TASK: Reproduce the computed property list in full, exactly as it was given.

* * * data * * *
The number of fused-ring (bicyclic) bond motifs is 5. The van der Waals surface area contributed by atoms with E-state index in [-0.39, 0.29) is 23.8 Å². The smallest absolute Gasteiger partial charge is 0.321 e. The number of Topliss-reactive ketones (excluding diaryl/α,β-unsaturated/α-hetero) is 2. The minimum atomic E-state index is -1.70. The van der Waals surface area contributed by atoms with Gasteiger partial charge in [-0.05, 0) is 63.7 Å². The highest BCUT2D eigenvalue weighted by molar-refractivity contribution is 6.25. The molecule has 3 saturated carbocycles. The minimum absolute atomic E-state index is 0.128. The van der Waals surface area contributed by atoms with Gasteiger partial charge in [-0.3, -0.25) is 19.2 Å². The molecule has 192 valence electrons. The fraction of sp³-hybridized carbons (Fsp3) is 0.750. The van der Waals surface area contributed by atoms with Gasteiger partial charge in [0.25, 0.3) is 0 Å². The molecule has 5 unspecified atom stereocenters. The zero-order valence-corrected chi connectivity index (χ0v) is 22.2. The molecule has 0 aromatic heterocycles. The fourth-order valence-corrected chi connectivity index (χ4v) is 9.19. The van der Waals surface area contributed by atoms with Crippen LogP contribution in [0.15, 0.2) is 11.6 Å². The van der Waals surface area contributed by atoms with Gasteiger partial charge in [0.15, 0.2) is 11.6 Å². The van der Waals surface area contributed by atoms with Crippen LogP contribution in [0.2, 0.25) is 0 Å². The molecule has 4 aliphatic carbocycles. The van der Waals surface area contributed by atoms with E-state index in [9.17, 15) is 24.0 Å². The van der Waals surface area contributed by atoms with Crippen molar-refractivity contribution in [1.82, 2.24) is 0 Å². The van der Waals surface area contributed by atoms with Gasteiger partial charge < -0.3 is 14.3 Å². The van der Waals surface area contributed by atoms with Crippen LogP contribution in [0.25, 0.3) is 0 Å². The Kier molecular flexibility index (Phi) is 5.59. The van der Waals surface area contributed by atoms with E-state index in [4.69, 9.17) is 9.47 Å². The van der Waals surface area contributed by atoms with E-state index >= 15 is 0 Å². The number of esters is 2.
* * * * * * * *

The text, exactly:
The number of fused-ring (bicyclic) bond motifs is 5. The van der Waals surface area contributed by atoms with E-state index in [-0.39, 0.29) is 23.8 Å². The smallest absolute Gasteiger partial charge is 0.321 e. The number of Topliss-reactive ketones (excluding diaryl/α,β-unsaturated/α-hetero) is 2. The minimum atomic E-state index is -1.70. The van der Waals surface area contributed by atoms with Gasteiger partial charge in [-0.05, 0) is 63.7 Å². The highest BCUT2D eigenvalue weighted by molar-refractivity contribution is 6.25. The molecule has 3 saturated carbocycles. The minimum absolute atomic E-state index is 0.128. The van der Waals surface area contributed by atoms with Gasteiger partial charge in [-0.3, -0.25) is 19.2 Å². The molecule has 192 valence electrons. The fraction of sp³-hybridized carbons (Fsp3) is 0.750. The van der Waals surface area contributed by atoms with Gasteiger partial charge in [0.25, 0.3) is 0 Å². The molecule has 5 unspecified atom stereocenters. The zero-order valence-corrected chi connectivity index (χ0v) is 22.2. The molecule has 0 aromatic heterocycles. The fourth-order valence-corrected chi connectivity index (χ4v) is 9.19. The van der Waals surface area contributed by atoms with Crippen LogP contribution in [0.15, 0.2) is 11.6 Å². The van der Waals surface area contributed by atoms with Gasteiger partial charge in [0.15, 0.2) is 11.6 Å². The van der Waals surface area contributed by atoms with Crippen LogP contribution in [0.2, 0.25) is 0 Å². The molecule has 4 aliphatic carbocycles. The van der Waals surface area contributed by atoms with E-state index in [9.17, 15) is 24.0 Å². The van der Waals surface area contributed by atoms with Crippen molar-refractivity contribution in [1.82, 2.24) is 0 Å². The van der Waals surface area contributed by atoms with Gasteiger partial charge < -0.3 is 14.3 Å². The van der Waals surface area contributed by atoms with Crippen LogP contribution in [0.25, 0.3) is 0 Å². The Kier molecular flexibility index (Phi) is 5.59. The van der Waals surface area contributed by atoms with E-state index in [4.69, 9.17) is 9.47 Å². The van der Waals surface area contributed by atoms with E-state index >= 15 is 0 Å². The number of esters is 2.